5 ways that learning to sew can make your life more sustainable

There are so many good things to say about sewing, it is good for your mental health, a fantastic skill to have – it’s also a great tool to live more sustainably.

When I started learning to sew, I didn’t believe in myself and couldn’t imagine being able to make anything like on I saw on BBC Two’s Great British Sewing Bee.

I was completely wrong and I have a wardrobe full of clothes to prove it – but there have been plenty of fails along the way!

As a side note, I’ve found sewing to be great for my mental problems, including my anxiety and OCD, as it gives me something to focus on, (many) problems to solve and something more healthy to obsess over.

I want to share the ways that I believe that learning to sew can help you live a more sustainable and eco-friendly life.

Rainbow coloured threads
Rainbow coloured threads

*This post may contain affiliate links*

1. Mend, mend, mend

I love fixing things and I was surprised to find that I got as much joy out of mending as I do from making. Whether it’s darning socks, replacing buttons, sewing pockets back into jeans or entirely upcycling into a new outfit, it’s so satisfying.

It’s a great way to save money and you can even earn money by fixing things for friends and family. You can also go the whole hog and make shirts into skirts, it’s worth experimenting to make something unique for yourself or someone else.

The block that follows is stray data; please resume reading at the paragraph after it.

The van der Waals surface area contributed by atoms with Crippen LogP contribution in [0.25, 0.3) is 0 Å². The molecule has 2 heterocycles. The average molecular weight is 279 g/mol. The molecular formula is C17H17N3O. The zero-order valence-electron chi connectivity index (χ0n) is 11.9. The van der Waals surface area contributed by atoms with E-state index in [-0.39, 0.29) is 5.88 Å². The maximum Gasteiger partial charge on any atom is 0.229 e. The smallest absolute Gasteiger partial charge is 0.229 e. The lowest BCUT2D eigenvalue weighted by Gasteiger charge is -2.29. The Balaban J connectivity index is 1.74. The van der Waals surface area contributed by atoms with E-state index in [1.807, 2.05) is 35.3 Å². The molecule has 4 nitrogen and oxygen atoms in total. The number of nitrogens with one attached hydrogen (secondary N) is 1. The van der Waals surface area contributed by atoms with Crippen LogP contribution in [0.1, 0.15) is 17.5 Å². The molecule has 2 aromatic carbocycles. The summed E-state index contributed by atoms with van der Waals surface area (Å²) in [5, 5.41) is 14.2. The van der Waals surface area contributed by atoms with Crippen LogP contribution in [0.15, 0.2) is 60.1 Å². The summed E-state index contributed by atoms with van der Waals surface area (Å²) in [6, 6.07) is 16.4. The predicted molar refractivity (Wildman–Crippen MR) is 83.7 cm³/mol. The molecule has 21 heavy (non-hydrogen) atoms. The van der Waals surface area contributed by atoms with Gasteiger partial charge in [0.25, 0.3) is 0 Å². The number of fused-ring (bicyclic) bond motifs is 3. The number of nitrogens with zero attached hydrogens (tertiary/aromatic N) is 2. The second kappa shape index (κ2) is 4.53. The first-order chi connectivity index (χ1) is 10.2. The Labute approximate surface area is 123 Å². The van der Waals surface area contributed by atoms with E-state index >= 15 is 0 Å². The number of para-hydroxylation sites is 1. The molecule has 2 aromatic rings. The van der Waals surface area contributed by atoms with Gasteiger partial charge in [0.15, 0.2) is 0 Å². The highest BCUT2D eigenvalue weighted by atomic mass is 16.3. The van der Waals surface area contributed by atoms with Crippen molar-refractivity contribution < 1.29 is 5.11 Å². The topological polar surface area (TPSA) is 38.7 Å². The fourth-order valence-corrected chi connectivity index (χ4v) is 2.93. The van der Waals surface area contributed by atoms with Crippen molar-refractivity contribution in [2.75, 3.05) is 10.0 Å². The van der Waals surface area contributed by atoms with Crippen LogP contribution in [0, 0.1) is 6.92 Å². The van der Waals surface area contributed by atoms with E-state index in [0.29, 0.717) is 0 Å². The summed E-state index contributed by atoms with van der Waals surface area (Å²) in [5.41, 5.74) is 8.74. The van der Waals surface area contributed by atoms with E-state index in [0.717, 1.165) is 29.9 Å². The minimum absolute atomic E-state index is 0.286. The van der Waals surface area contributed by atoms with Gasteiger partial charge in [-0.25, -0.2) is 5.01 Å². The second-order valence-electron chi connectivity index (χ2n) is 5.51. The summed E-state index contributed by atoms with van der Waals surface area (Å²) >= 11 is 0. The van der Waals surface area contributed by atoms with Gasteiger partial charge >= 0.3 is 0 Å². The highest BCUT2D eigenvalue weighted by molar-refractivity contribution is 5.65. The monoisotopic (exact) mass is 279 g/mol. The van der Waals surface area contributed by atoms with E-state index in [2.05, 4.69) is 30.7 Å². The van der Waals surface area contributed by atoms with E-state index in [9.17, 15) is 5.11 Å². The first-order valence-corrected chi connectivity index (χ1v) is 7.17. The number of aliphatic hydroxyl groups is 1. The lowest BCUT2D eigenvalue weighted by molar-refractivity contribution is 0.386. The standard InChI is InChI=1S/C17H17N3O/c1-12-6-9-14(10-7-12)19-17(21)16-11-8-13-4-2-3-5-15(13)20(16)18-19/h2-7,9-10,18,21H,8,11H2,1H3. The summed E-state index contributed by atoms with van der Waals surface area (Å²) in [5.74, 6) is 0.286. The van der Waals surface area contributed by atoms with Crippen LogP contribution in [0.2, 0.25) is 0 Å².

My sewing room
My sewing room

2. Make from scraps

I keep all my scraps and offcuts, as there are a surprising amount of things that you can do with them. They’re great for appliqué as well as for making scrappy string quilts. You can also use jersey scraps or old fabric to make rag rugs.

Check out my post on how to make a really simple quilt to get started on basic quilting.

3. Create your own consumables

As we all start to strive to become zero-waste, there are loads of reusable items that you can make out of fabric. Easy-to-make consumables that you could make in an hour or so include makeup remover pads, unpaper towels, fabric bowl covers, soap holders, sandwich wraps and baby burping cloths.

Look at my post on everything you need to start sewing or dressmaking if you know you’ll be creating things and need a simple list of what you’ll need.

4. Use over people’s leftovers

Many people inherit fabric, have old clothes or duvets or buy fabric that they never use or only partially use. Befriend these people and offer to take it off their hands so that you can make it into something great. Charity shops are also awesome places to find fabric for your projects.

I donated some fabric to a sewing group that I sometimes attend, and I love seeing it being made into so many different things.

5. Create personalised gifts

You can make incredible gifts from fabric and thread which take very little time and effort. I love to embroider animals or nature whether freehand or by machine onto pictures or cushions to commemorate things like births or weddings. You can also include names and dates, which makes it even more personal.

Memory quilts made from old clothes (with permission) also make great sustainable gifts. Once you’ve built up an arsenal of material to be upcycled, the sewing world is your oyster. Just search Pinterest for a wealth of easy-to-make ideas!

Embroidered picture
Embroidered picture

This Janome machine is the one that I recommend and use for all my sustainable sewing projects. You can also buy secondhand machines but make sure to try before you buy!

What do you love about sewing and has it helped you to become more sustainable? Let me know in the comments below!

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5 ways that learning to sew can save the world
5 ways that learning to sew can save the world


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